The Burmese health system is considered among the worst in the world. The health situation in remote areas worsens compared to the already very fragile situation in the cities.
Primary healthcare is still out of reach for most people in Chin State, one of the most remote, isolated parts of the country, where three-quarters of the people, who mostly depend on small-scale farming to survive, hover below the poverty line. Poor transport and the state’s rough terrain mean rural residents often have to walk for days to reach medical care in the nearest town. Some arrive close to death while others do not survive the journey.
As healthcare is not easily available, many people rely on the traditional remedies for seasonal (monsoon) sicknesses and only when they are seriously ill do they go to the hospital. Despite health education efforts by the government and NGOs, health awareness and hygiene levels among local people remain low. It is not for lack of facilities. Chin has 9 hospitals with a total of 750 beds, 20 “station hospitals” – health facilities smaller than town hospitals, but larger than rural health centers – 9 maternal and child health centers, and 331 village health centers. But staffing the health facilities is difficult to accomplish and most facilities are seriously underserved.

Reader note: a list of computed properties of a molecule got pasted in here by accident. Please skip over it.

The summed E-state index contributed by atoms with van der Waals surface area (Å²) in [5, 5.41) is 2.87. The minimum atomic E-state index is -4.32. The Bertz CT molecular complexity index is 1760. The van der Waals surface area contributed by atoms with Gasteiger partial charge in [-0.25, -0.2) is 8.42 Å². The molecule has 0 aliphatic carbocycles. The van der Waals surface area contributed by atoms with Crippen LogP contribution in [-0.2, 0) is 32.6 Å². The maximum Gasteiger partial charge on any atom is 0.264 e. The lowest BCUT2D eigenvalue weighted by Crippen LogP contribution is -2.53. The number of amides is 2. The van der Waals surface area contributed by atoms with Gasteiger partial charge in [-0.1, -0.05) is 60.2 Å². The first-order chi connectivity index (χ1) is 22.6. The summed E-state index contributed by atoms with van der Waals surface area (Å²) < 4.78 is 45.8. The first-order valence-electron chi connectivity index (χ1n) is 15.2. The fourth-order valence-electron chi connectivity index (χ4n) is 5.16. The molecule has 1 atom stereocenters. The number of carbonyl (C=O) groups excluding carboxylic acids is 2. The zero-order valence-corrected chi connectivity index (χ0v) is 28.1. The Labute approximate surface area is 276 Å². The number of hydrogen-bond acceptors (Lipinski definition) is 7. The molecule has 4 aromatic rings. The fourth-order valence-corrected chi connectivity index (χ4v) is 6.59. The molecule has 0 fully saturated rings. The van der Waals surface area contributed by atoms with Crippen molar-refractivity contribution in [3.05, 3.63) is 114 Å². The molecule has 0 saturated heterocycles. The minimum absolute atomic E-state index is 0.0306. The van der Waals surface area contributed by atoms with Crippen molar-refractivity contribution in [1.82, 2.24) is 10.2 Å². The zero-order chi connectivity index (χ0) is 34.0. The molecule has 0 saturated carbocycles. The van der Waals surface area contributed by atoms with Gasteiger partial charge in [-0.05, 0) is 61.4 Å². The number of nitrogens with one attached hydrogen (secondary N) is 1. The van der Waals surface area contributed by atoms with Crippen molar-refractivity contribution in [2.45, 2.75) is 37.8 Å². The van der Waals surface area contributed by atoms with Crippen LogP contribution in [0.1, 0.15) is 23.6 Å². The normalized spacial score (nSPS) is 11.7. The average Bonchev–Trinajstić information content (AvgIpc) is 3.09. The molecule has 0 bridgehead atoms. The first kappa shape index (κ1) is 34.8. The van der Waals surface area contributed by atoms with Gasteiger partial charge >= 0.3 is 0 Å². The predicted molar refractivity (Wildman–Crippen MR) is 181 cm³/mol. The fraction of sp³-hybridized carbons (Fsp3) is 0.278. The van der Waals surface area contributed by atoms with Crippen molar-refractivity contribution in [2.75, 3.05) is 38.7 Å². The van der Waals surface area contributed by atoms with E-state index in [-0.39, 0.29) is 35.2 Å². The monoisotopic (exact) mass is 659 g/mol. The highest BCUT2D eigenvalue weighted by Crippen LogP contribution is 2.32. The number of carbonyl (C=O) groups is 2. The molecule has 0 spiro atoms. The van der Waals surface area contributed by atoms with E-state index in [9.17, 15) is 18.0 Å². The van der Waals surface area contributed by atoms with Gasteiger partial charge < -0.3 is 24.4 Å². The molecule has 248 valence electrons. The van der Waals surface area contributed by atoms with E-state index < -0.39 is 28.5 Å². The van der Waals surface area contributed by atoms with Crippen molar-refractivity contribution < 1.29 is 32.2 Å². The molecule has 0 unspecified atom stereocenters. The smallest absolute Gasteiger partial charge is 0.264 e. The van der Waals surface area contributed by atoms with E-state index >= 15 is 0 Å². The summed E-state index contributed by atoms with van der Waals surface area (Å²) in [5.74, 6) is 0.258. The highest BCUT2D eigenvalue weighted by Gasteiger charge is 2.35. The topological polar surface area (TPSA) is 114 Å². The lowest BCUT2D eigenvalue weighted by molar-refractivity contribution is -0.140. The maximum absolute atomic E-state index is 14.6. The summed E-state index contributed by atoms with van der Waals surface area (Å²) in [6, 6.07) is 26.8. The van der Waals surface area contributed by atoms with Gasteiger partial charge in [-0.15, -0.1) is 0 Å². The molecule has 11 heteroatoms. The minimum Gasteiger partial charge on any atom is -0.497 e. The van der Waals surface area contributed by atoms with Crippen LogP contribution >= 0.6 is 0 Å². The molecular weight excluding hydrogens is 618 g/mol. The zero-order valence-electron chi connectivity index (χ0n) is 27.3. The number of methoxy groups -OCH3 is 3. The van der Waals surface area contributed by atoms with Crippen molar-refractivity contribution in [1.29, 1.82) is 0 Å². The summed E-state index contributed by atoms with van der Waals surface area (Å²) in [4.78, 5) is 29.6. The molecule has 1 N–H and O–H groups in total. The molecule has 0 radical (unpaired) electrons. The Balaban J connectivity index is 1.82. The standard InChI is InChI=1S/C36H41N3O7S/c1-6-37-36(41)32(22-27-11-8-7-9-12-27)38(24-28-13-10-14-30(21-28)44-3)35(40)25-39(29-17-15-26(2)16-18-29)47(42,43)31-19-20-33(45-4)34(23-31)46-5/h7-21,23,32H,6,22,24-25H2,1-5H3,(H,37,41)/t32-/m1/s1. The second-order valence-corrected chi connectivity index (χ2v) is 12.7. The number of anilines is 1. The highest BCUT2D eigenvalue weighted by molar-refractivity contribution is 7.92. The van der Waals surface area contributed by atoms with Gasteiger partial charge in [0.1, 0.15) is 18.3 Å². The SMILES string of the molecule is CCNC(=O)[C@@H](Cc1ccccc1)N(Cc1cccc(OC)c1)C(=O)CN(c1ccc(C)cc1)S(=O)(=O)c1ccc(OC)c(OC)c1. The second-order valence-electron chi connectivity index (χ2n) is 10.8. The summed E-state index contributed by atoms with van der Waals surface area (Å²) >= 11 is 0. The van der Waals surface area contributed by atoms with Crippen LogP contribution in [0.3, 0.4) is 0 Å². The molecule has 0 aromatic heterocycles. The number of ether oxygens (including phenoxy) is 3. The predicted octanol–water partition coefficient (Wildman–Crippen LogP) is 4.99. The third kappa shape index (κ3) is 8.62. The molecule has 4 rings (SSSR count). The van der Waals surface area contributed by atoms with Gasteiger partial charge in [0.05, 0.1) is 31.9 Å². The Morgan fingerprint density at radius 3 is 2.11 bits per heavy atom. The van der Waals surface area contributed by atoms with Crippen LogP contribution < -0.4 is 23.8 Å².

In the specific areas where ASIA is continuing to work (Mindat District – Township of Mindat and Kanpetlet), even with enormous difficulties and limited to carrying out those actions that do not compromise the health of the people involved, the staff began to understand the health problems present and the need to support the Mindat Department of Health.
Therefore, a prevention phase to try to contain the spread of the virus has been launched. During the intervention, medical material lacking in the area and requested by hospitals have been distributed.
The beneficiaries are more than 317 between doctors and paramedics located in the different health facilities that refer to the two hospitals (Mindat and Kanpetlet).